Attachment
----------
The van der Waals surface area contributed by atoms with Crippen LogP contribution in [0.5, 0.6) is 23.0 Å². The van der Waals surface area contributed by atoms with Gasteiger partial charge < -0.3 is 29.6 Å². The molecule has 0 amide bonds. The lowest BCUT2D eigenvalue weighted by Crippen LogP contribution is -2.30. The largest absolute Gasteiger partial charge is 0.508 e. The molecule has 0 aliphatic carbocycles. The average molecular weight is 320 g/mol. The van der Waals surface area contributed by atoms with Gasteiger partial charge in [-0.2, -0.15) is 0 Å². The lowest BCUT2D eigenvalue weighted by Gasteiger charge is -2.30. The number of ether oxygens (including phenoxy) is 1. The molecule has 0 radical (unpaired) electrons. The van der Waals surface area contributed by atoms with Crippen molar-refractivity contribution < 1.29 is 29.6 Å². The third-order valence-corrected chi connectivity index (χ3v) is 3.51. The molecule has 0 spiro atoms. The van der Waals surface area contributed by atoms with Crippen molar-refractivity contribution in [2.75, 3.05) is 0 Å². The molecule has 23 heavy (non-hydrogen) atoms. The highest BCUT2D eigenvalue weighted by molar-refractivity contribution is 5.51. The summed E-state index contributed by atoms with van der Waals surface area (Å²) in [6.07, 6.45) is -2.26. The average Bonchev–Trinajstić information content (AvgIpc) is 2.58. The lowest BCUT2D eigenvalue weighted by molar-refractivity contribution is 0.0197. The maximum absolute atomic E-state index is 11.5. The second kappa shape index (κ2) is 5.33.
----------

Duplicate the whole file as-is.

The van der Waals surface area contributed by atoms with Crippen LogP contribution in [0.5, 0.6) is 23.0 Å². The van der Waals surface area contributed by atoms with Gasteiger partial charge < -0.3 is 29.6 Å². The molecule has 0 amide bonds. The lowest BCUT2D eigenvalue weighted by Crippen LogP contribution is -2.30. The largest absolute Gasteiger partial charge is 0.508 e. The molecule has 0 aliphatic carbocycles. The average molecular weight is 320 g/mol. The van der Waals surface area contributed by atoms with Gasteiger partial charge in [-0.2, -0.15) is 0 Å². The lowest BCUT2D eigenvalue weighted by Gasteiger charge is -2.30. The number of ether oxygens (including phenoxy) is 1. The molecule has 0 radical (unpaired) electrons. The van der Waals surface area contributed by atoms with Crippen molar-refractivity contribution < 1.29 is 29.6 Å². The third-order valence-corrected chi connectivity index (χ3v) is 3.51. The molecule has 0 spiro atoms. The van der Waals surface area contributed by atoms with Crippen molar-refractivity contribution in [2.75, 3.05) is 0 Å². The molecule has 23 heavy (non-hydrogen) atoms. The highest BCUT2D eigenvalue weighted by molar-refractivity contribution is 5.51. The summed E-state index contributed by atoms with van der Waals surface area (Å²) in [6.07, 6.45) is -2.26. The average Bonchev–Trinajstić information content (AvgIpc) is 2.58. The lowest BCUT2D eigenvalue weighted by molar-refractivity contribution is 0.0197. The maximum absolute atomic E-state index is 11.5. The second kappa shape index (κ2) is 5.33.